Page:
Bear in mind that family members do not always know exact details about their elders any more than your children know or could recite all the facts about you. Memories are relative – no pun intended. Simply by urging a person to relate something to their own life or memories, you can estimate dates that could assist verification of facts that your parent, grandparent, older siblings or cousins, aunts or uncles or even longtime family friends are sharing. For example, your mother may not know when her great grandfather died, but she may remember that it was when she was in a certain grade of school, which can narrow down years in which to search for documents like wills, probate records or land sales.
Never pass up the chance to copy or make a good, clear high-resolution photograph or scan of any document, artifact, heirloom or photo offered. Sometimes letters, military papers, lawsuits, estate settlements and other fact-filled documents have been around so long, people have forgotten they exist. Ask if there is anything physical associated with the family history. This could be the last chance you will ever have to get a picture of your grandfather’s pistols or your grandmother’s wedding gown.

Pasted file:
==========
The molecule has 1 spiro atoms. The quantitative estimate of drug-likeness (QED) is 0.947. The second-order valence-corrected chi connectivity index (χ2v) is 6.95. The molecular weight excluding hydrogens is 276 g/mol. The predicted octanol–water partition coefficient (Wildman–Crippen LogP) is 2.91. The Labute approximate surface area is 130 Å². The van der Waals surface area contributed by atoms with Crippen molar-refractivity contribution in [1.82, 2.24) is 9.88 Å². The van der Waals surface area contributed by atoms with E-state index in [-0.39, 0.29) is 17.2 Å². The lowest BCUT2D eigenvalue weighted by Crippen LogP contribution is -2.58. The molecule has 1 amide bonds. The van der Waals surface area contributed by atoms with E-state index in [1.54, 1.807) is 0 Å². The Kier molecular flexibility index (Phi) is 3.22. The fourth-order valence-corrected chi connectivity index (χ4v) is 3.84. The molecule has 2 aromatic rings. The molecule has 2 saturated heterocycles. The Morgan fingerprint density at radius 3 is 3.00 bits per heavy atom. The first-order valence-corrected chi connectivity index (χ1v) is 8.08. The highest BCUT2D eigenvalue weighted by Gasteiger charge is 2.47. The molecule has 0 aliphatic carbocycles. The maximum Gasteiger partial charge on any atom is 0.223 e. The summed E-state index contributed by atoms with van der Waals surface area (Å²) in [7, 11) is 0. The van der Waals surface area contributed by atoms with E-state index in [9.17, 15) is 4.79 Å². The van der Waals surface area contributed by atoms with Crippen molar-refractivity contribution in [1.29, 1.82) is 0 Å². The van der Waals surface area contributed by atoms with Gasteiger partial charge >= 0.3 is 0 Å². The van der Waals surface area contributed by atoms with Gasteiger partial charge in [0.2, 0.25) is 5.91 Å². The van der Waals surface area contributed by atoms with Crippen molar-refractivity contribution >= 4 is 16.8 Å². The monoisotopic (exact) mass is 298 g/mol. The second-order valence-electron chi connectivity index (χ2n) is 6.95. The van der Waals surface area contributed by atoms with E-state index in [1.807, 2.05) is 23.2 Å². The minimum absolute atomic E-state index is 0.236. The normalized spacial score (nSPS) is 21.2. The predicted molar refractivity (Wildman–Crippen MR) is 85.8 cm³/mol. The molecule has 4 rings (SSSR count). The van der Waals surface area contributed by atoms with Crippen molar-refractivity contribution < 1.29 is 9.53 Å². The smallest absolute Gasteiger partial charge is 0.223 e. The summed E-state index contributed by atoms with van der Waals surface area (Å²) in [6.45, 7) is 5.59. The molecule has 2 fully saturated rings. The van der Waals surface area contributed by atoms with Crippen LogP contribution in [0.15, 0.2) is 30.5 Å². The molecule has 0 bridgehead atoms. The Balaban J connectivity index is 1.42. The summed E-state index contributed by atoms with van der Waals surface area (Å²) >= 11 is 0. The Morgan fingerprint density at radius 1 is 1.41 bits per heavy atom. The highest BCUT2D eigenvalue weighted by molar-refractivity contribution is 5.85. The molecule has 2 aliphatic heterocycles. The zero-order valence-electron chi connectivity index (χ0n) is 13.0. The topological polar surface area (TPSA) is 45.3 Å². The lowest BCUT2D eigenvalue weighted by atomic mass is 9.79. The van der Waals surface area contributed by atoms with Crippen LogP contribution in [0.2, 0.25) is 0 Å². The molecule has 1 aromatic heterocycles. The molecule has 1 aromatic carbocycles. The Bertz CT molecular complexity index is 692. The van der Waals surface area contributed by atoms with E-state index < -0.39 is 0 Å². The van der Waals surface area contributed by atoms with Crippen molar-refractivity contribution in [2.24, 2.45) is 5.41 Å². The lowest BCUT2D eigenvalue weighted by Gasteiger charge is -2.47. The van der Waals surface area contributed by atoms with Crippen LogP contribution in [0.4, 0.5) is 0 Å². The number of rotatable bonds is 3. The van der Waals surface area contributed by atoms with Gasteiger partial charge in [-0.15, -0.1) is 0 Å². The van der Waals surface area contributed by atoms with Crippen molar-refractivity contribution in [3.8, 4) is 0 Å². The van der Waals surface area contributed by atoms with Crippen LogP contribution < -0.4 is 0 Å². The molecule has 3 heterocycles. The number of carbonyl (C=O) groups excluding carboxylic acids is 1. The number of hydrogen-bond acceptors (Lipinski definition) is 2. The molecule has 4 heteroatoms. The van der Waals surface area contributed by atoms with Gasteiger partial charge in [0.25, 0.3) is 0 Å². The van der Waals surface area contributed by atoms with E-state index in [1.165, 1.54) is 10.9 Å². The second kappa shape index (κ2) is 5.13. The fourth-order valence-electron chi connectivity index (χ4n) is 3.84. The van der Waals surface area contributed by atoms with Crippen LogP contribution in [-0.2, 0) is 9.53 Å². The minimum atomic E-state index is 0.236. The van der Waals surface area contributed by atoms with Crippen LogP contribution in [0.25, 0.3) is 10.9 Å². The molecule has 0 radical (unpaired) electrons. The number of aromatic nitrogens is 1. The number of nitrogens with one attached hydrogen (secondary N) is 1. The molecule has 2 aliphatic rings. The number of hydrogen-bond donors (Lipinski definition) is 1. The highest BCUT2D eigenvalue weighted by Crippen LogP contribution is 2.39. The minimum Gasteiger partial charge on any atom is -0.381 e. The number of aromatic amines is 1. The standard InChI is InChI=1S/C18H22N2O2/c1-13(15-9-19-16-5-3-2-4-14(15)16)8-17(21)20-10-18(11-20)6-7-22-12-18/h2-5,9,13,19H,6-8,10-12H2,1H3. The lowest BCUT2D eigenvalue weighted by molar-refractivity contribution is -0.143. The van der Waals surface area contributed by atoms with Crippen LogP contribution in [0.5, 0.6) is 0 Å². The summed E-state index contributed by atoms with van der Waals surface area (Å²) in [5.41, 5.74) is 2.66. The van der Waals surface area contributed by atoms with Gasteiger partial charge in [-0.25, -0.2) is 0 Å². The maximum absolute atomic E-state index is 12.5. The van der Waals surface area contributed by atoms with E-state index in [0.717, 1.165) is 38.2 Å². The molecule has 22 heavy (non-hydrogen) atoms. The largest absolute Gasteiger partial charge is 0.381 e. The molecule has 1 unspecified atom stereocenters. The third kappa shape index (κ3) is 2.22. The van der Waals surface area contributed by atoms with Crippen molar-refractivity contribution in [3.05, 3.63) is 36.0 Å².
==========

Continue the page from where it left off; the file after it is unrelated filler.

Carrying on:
Practical Strategies for Using Resources.
There are many websites devoted to helping find ancestors, and most of them require a membership fee to receive their full access, with additional charges for non-U.S. collections. Some claim to offer billions of records, but these usually include other people’s family trees they have uploaded. Other people’s trees are NOT records, and a serious genealogist must resist the temptation to accept anything as fact that they have not themselves confirmed.
I subscribe to two services: Ancestry.com (U.S. only) and Fold3.com. The cost is approximately $200 per year, but the availability of downloadable scans of original documents saves me thousands each year in travel, copying, postage or phone calls. That said, there are numerous free resources online and in our communities. A short list of places to get started is included as a sidebar to this article. These include libraries, county archives and special research rooms where you may search at no cost collections of bound census records, Civil War service and pension records, newspapers, marriage books, deeds, wills, estate settlements, probate and other court documents, cemetery records, death certificates, maps, old photos and numerous other data collections.